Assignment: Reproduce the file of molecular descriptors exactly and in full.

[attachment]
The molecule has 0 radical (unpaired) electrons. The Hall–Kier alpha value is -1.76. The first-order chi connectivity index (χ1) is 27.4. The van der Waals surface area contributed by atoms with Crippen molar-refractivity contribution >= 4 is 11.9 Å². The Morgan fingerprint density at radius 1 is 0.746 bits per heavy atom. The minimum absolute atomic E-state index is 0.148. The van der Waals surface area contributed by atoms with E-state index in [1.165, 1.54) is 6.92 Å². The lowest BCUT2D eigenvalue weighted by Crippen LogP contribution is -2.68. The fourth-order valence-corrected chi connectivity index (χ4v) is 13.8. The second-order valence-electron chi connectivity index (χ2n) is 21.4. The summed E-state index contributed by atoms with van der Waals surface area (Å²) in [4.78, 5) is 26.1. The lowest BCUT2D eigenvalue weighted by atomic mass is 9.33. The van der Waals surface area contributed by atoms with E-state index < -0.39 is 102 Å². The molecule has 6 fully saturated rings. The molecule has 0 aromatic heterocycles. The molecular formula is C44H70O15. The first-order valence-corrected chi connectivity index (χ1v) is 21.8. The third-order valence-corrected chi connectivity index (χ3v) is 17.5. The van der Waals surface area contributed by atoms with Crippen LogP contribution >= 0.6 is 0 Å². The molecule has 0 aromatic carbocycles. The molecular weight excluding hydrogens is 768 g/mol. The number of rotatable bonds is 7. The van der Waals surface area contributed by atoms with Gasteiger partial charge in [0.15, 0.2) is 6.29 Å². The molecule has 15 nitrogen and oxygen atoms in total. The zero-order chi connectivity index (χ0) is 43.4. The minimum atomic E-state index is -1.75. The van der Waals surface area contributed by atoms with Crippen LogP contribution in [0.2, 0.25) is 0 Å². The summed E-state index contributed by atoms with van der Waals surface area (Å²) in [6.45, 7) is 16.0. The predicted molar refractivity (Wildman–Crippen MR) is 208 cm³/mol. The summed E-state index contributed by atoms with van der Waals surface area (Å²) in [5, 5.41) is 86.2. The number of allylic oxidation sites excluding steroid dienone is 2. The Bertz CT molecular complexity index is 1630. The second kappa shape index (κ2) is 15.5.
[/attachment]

The molecule has 0 radical (unpaired) electrons. The Hall–Kier alpha value is -1.76. The first-order chi connectivity index (χ1) is 27.4. The van der Waals surface area contributed by atoms with Crippen molar-refractivity contribution >= 4 is 11.9 Å². The Morgan fingerprint density at radius 1 is 0.746 bits per heavy atom. The minimum absolute atomic E-state index is 0.148. The van der Waals surface area contributed by atoms with E-state index in [1.165, 1.54) is 6.92 Å². The lowest BCUT2D eigenvalue weighted by Crippen LogP contribution is -2.68. The fourth-order valence-corrected chi connectivity index (χ4v) is 13.8. The second-order valence-electron chi connectivity index (χ2n) is 21.4. The summed E-state index contributed by atoms with van der Waals surface area (Å²) in [4.78, 5) is 26.1. The lowest BCUT2D eigenvalue weighted by atomic mass is 9.33. The van der Waals surface area contributed by atoms with E-state index < -0.39 is 102 Å². The molecule has 6 fully saturated rings. The molecule has 0 aromatic heterocycles. The molecular formula is C44H70O15. The first-order valence-corrected chi connectivity index (χ1v) is 21.8. The third-order valence-corrected chi connectivity index (χ3v) is 17.5. The van der Waals surface area contributed by atoms with Crippen LogP contribution >= 0.6 is 0 Å². The molecule has 0 aromatic carbocycles. The molecular weight excluding hydrogens is 768 g/mol. The number of rotatable bonds is 7. The van der Waals surface area contributed by atoms with Gasteiger partial charge in [0.15, 0.2) is 6.29 Å². The molecule has 15 nitrogen and oxygen atoms in total. The zero-order chi connectivity index (χ0) is 43.4. The minimum atomic E-state index is -1.75. The van der Waals surface area contributed by atoms with Crippen LogP contribution in [0.2, 0.25) is 0 Å². The summed E-state index contributed by atoms with van der Waals surface area (Å²) in [6.45, 7) is 16.0. The predicted molar refractivity (Wildman–Crippen MR) is 208 cm³/mol. The summed E-state index contributed by atoms with van der Waals surface area (Å²) in [5, 5.41) is 86.2. The number of allylic oxidation sites excluding steroid dienone is 2. The Bertz CT molecular complexity index is 1630. The second kappa shape index (κ2) is 15.5.